Computing Applications Technical opinion

Primitive Types in Java Considered Harmful

Expression evaluation raises doubts about Java as an exemplar programming language when teaching the object-oriented paradigm.
  1. Introduction
  2. The Instances of Base Classes Are Proper Objects
  3. Expression Evaluation Illustrating the OO Paradigm
  4. Author
  5. Tables

The practice of starting with Java’s primitive types, in many textbooks on OO programming using Java, obfuscates, rather than illustrates, the OO paradigm. Why should one start a text focusing on teaching the OO paradigm by featuring the part of Java that is not object-oriented? Why, in a programming language that has continued the evolutionary trend toward abstraction by eliminating pointer types, should a student encounter at the outset the machine representations ‘int’, ‘byte’, ‘long’, ‘float’, and ‘double’ the OO paradigm is supposed to be hiding?

Primitive types are a weakness of Java for several reasons: they violate the principle of orthogonality in language design; they owe their existence partly, if not wholly, to optimize performance, violating the design principle with respect to optimization.

“Rule 1: Don’t do it. Rule 2: (for experts only) Don’t do it yet—that is, not until you have a perfectly clear and unoptimized solution” (M. Jackson, Principles of Program Design, 1976). Although Jackson’s maxim relates to program design, it applies as well to the design of a programming language. Surely, you don’t want to let efficiency hide a language’s primary paradigm.

A further weakness in Java may be its dual ontology of objects and values. In the purest form of the OO paradigm, everything is an object.

A good illustration of the OO paradigm is expression evaluation. There is nothing new here. A well-known Smalltalk tutorial uses arithmetic expressions to introduce the OO paradigm (Smalltalk/Vmac: Tutorial and Programming Handbook, 1991). This is as it should be. Smalltalk’s ontology has only objects.

Also, we should teach expression evaluation using proper objects and classes, because we need to show the OO paradigm is applicable to a domain with which every student of computer science is familiar.

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The Instances of Base Classes Are Proper Objects

In Java, objects in the base classes (Integer, Real, Character, Boolean) are anonymous. The symbols 1, 2, 3 … are values, not names for integer objects. Similarly, a, b, and c, … are values, rather than identifiers, for the elements of a character set. Likewise, ‘true’ and ‘false’ are values, not identifiers of the two Boolean objects.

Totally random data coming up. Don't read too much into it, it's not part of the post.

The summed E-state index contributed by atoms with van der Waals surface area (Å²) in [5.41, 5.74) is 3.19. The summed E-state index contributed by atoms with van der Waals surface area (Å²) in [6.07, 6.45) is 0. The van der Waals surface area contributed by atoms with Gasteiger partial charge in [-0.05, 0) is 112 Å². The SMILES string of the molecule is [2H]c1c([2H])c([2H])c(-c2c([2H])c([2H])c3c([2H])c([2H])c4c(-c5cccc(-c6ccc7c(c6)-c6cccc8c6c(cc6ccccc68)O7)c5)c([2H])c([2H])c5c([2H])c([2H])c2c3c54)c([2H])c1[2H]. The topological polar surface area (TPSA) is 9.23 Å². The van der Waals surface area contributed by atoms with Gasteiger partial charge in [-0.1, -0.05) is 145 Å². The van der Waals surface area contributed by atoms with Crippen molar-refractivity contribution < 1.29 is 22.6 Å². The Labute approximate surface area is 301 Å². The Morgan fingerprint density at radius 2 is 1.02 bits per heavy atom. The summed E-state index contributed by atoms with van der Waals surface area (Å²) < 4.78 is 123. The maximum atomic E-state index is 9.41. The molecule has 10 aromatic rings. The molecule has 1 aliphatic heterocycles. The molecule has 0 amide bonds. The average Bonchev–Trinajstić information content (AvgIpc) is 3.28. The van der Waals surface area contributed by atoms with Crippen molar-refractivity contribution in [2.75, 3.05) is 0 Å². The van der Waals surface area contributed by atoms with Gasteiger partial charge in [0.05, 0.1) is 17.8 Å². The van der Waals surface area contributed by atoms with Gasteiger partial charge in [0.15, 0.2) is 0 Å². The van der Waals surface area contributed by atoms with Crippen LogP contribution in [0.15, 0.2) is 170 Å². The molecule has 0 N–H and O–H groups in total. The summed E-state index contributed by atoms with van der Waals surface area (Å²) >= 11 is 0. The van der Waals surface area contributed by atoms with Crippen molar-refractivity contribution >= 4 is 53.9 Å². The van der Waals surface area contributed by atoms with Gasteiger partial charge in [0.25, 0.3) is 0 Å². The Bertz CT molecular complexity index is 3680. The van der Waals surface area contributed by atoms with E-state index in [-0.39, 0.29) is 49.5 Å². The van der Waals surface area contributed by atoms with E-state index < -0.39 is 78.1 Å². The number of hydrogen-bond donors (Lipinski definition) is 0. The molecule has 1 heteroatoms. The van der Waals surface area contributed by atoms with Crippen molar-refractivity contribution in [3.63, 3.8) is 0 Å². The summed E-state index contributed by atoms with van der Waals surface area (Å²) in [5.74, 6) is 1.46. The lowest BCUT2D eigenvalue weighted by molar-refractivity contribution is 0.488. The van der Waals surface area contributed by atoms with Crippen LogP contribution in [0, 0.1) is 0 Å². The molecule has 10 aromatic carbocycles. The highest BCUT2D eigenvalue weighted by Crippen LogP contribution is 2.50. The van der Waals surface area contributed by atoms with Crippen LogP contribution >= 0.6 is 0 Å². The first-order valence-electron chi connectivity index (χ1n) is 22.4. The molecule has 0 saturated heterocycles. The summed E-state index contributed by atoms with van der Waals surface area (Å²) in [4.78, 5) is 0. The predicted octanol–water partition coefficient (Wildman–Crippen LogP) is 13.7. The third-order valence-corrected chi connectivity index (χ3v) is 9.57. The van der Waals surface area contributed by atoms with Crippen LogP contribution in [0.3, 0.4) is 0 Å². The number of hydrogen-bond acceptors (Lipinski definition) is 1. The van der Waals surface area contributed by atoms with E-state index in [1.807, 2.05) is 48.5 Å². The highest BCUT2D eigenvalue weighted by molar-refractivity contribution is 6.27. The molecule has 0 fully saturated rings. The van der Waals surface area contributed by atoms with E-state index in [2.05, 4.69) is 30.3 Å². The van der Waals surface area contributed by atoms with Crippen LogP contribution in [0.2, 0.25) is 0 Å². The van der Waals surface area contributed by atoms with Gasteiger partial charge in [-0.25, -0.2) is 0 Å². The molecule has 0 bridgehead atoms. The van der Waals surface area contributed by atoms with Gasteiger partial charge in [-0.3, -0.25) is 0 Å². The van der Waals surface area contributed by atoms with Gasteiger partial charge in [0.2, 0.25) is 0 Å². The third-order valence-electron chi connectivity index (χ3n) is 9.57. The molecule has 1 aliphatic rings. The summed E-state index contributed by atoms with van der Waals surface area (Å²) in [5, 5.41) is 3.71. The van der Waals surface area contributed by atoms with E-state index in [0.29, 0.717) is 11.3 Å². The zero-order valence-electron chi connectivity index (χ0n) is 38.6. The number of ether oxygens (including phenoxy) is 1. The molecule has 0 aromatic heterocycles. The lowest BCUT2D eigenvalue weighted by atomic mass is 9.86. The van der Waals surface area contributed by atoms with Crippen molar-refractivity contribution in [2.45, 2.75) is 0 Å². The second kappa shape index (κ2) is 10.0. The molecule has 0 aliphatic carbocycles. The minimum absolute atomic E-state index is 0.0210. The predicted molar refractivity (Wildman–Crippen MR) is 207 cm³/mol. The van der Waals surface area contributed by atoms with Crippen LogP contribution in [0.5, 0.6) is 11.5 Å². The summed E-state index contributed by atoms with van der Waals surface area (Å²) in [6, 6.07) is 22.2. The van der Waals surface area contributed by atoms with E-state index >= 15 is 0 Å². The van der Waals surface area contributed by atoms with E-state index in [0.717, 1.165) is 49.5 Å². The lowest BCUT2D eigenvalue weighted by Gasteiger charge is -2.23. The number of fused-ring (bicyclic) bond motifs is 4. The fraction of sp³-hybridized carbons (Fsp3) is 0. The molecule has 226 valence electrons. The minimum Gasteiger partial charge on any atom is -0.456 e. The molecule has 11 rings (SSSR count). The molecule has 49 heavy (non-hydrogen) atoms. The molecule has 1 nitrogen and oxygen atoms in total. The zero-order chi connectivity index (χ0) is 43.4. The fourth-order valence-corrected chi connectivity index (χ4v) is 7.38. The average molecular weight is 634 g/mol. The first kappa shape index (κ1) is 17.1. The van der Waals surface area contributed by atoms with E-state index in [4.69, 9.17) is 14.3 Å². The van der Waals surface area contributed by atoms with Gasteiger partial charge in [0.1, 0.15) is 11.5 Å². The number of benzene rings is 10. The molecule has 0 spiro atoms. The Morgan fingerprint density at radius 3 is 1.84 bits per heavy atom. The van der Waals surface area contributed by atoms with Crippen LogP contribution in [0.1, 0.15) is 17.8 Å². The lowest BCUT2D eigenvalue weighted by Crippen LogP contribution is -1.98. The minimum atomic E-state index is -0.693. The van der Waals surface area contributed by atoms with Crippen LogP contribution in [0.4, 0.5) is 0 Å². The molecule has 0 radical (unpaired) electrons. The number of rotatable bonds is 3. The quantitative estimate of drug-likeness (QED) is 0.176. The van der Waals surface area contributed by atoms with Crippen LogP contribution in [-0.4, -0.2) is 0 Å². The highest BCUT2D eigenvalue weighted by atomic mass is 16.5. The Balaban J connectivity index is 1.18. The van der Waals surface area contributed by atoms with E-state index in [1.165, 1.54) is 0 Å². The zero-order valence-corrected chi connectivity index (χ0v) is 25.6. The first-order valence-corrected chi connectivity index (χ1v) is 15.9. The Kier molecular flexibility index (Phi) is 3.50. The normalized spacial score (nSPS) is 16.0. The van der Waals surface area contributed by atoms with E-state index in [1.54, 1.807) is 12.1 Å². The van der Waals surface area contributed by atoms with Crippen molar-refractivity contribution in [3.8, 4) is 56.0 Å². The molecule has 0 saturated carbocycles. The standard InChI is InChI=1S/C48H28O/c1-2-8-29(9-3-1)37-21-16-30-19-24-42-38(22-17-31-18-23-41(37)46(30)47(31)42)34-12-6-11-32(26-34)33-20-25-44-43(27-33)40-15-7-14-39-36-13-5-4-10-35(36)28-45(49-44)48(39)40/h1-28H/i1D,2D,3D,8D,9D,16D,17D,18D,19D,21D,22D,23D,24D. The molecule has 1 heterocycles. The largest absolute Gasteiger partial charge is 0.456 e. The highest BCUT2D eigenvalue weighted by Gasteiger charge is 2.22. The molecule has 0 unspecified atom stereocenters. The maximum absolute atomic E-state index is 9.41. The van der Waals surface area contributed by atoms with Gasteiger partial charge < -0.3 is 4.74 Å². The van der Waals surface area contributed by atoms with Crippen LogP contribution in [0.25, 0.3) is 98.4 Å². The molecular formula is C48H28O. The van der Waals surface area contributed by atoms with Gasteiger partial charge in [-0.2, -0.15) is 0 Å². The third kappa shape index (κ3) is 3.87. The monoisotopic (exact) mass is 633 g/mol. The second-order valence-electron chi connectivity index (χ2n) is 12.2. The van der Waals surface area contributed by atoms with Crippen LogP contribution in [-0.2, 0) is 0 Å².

Anonymity of objects in the base classes is at variance both with ordinary discourse and mathematical tradition. In ordinary discourse, 1, 2, 3, … are names for the number 1, the number 2, the number 3, and so on. The mathematical tradition beginning with Frege, inventor of first-order logic, treats each integer as an immutable mathematical object (G. Frege, The Foundations of Arithmetic, 1980).

The objects of arithmetic expressions, then, are named objects in mathematical sets. There is an integer object whose identifier is 1, an object whose identifier is 2, and so on. Objects in base classes should have reserved identifiers. Moreover, each integer is a constant. Similarly, the objects of character expressions are named objects in a character set; and ‘true’ and ‘false’ are named Boolean objects.

While Java permits primitive values to be encapsulated in “wrapper” classes, what is encapsulated is a representation, not an object. This raises the following question: Is data representation in Java being confused with object encapsulation? Is the machine domain being confused with the application (real-world) domain? (M. Jackson, Problem Frames, 2000).

Why should one start a text focusing on teaching the OO paradigm by featuring the part of Java that is not object-oriented?

In a “pure” OO ontology, there are only objects. Objects are either composite—they reference properties (which are objects)—or simple (they reference no properties). Java’s dual ontology violates Occam’s razor, or principle of parsimony, that states: “entities must not be multiplied beyond what is necessary” (R.T. Carroll, The Skeptic’s Dictionary; skepdic.com/occam.html).

The simplest model is not only likely to be correct, it is likely to be more teachable.

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Expression Evaluation Illustrating the OO Paradigm

Using objects in integer expression evaluation illustrates several features of OO programming, specifically, collaboration, composition, and cascaded method calls.

The accompanying table contains simple expressions illustrating the elementary concepts of the OO paradigm (I have omitted inheritance from the table for the sake of brevity, and to keep the discussion elementary).

For example, assume that a, b, and c are Integer objects in the following expression: a + b * c.

If this is a Smalltalk expression, then a is an object that receives the message + b (in Smalltalk, there is no operator precedence; arithmetic expressions are evaluated left to right). A new object is created with the result of a + b, and this object receives the message * c. The result is a new Integer object.

In textbooks teaching the OO paradigm using Java, wrapper types are introduced after primitive types. The better way to teach the OO paradigm is to teach expression evaluation using simple objects and to leave optimization until later—or to an optimizing compiler.

Teaching expression evaluation using primitive types is harmful in our efforts to teach the OO paradigm. This raises some doubts about Java as an exemplar programming language for teaching the OO paradigm.

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UT1 Table. Simple expressions illustrating OO programming features.

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